Difficult Conversations: Anger = Cajoling and downplaying (Nicole's story)

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Anger is a common reaction to difficult conversations. Anger can look like defiance, complaining, criticalness. 

Anger's energy often flows in two directions: Inwards or Outwards (this occurs both in them and in you).

  • They feel anger and lash (outward) = You overcompensate and fake calm (inwards) --> Kai's story
  • They feel anger and blame themselves (inwards) = You get confused and try to cajole (inwards) --> Nicole's story

In a shared space, few people are given the time and permission to experience anger for as long as they need.  In each of the above situations, the goal is always the same. LET THEM FEEL THE ANGER

Note: The priority is always your physical, mental and emotional safety. Only engage and support another's anger if you feel safe.

Anger is a sign of a boundary being crossed. Any supportive moves you do need to validate this boundary. Validation reduces any secondary feelings of attack or isolation the other person experiencing.


Nicole's story is familiar to many women. Subtle sexism isn't always straightforward and, in those situations, there isn't one right thing to do. It is layered and complex.

Today's story exposes how individual biases and personal preferences can impact how women show up for each other. Moreso than ever, women are breaking the glass ceiling. With this comes a new expectation for women in the workplace to represent their gender. I think we, as a society, are still learning the nuances of all the different ways we can ally, endorse and support each other. Sexism and anger go hand-in-hand.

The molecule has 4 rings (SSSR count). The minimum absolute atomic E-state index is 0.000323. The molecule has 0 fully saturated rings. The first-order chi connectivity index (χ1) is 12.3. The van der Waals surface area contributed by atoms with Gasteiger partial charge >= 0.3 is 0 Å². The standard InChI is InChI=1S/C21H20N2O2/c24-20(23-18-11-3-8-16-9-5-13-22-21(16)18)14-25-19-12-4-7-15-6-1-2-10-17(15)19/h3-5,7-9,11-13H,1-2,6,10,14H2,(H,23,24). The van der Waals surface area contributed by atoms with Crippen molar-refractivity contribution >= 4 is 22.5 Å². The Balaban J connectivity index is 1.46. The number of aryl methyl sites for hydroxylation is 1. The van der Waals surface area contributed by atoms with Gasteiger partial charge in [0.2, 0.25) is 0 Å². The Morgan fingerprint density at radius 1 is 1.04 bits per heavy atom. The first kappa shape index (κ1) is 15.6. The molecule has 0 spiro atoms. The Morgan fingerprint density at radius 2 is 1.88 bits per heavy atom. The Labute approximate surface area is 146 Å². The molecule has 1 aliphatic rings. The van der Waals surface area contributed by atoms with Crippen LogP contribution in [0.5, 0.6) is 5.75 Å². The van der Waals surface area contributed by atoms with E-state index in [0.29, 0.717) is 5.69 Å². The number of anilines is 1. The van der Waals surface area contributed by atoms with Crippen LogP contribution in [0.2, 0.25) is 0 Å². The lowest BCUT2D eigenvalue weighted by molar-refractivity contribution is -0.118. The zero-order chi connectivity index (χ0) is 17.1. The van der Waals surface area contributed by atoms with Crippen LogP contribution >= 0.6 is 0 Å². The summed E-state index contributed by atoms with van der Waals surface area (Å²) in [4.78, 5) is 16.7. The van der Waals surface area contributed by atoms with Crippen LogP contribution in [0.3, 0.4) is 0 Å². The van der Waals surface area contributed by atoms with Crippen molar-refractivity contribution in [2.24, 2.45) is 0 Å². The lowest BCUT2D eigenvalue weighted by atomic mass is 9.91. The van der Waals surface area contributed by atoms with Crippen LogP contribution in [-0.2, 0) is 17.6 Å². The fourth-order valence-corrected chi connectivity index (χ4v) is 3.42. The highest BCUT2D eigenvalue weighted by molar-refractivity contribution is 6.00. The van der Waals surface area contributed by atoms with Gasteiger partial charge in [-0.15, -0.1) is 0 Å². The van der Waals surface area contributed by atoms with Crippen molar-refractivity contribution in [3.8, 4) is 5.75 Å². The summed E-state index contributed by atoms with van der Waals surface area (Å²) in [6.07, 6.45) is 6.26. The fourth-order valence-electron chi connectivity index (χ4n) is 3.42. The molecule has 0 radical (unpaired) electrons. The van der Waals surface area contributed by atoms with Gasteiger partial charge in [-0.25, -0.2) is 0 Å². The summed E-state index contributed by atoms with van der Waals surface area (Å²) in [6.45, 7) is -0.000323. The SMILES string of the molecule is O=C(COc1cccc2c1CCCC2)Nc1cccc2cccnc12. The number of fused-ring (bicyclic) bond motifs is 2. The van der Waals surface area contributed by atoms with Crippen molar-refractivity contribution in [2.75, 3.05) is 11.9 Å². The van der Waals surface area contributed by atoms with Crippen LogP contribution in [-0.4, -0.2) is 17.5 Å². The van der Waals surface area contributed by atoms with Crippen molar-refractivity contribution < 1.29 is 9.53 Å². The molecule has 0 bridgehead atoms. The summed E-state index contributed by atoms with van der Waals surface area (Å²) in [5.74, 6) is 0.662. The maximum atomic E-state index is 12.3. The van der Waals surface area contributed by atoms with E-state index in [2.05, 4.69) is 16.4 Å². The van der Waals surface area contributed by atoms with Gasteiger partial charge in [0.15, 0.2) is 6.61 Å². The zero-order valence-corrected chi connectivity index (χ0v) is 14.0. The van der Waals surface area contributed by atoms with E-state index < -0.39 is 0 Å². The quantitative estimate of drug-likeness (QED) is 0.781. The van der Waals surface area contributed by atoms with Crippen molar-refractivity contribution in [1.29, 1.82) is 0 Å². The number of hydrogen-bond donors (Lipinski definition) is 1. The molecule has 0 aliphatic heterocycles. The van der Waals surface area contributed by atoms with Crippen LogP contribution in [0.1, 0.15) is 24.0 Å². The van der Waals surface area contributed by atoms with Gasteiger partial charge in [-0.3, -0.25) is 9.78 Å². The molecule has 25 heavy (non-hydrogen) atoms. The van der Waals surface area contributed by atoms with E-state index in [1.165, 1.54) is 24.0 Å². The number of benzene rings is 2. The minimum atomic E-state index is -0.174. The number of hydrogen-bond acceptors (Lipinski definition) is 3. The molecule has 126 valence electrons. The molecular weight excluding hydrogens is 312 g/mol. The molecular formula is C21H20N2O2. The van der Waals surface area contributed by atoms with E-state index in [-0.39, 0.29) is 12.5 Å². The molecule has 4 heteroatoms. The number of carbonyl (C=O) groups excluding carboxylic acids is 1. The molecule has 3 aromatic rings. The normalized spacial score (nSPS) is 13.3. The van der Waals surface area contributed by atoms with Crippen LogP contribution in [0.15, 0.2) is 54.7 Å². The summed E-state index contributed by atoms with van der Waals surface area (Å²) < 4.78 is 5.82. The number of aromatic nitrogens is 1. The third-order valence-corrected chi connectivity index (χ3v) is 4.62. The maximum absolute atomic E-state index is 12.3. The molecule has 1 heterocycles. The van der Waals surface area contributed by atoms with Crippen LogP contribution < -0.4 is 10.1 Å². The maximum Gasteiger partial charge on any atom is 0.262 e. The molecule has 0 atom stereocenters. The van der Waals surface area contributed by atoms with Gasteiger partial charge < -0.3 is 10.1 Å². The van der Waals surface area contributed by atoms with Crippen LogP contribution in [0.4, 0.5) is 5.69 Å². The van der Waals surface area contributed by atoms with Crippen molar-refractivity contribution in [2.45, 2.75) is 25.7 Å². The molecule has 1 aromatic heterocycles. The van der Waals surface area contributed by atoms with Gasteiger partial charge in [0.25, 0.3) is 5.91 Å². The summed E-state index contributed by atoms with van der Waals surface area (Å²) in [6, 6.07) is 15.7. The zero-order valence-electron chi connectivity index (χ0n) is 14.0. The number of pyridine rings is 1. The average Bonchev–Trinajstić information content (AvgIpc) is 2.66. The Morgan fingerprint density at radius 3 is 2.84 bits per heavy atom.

It is my intention with this story to show one example of how to find common ground to build stronger relationships when anger, different opinions and unspoken expectations are at compounding each other.  

In the face of anger, it's easy to be caught off guard. Your primitive brain takes over and goes into protection mode. Stammering is a common side effect. Instead of trying to logic and repress your way through anger, try mimicking it (just a wee bit). Go with what's right in front of you. I love using visualization here because it's easier to access for most people in a stressed state. Visualzing fiery, red energy is quicker than forcing your brain to think in coherent sentences.

Ally Strongly

Remember what I said above, anger is a sign that a boundary has been crossed and you want to validate that boundary while still holding your differing opinion. Notice how ally language validates Talia's boundary of "I'm not a hugger".


How and why to disagree lightly as an ally.

My heart goes to Talia in the left scenario. Downplaying someone's experience invalidates and makes them self doubt. Anger makes people uncomfortable and if you can't tolerate this discomfort, you will resort to unconscious behaviours that intentionally shut the other down and get them away from you. If you want to support and build a stronger relationship, you need to increase your window of emotional tolerance.

How long you wait before you disagree doesn’t matter much. Just disagree as lightly as possible after you've first shown that you ally with them. Nicole's disagree lightly sentence is "I didn’t notice Alfred’s hug..." followed by more ally/validation language "... but that doesn’t change the fact that this upset you!

If you truly want to support the other person, don't make this about you. I know I hate it when I'm angry, and the person I'm venting to turns the conversation into a righteous story about them. I don't care. I'm pissed. Let me vent. I'm not a bad or stupid person. I'll eventually calm down and be able to think clearly but I'm not going to get there faster if you short circuit me with telling me I'm wrong.

Leading with ally/validation sentences sends the message, "I'm here. Your emotions don't scare me. You are enough just as you are."


Additional resources:

The Anger Iceberg by The Gottman Institute 

Mindfulness and The Window of Tolerance by St. Micahel's Hospital



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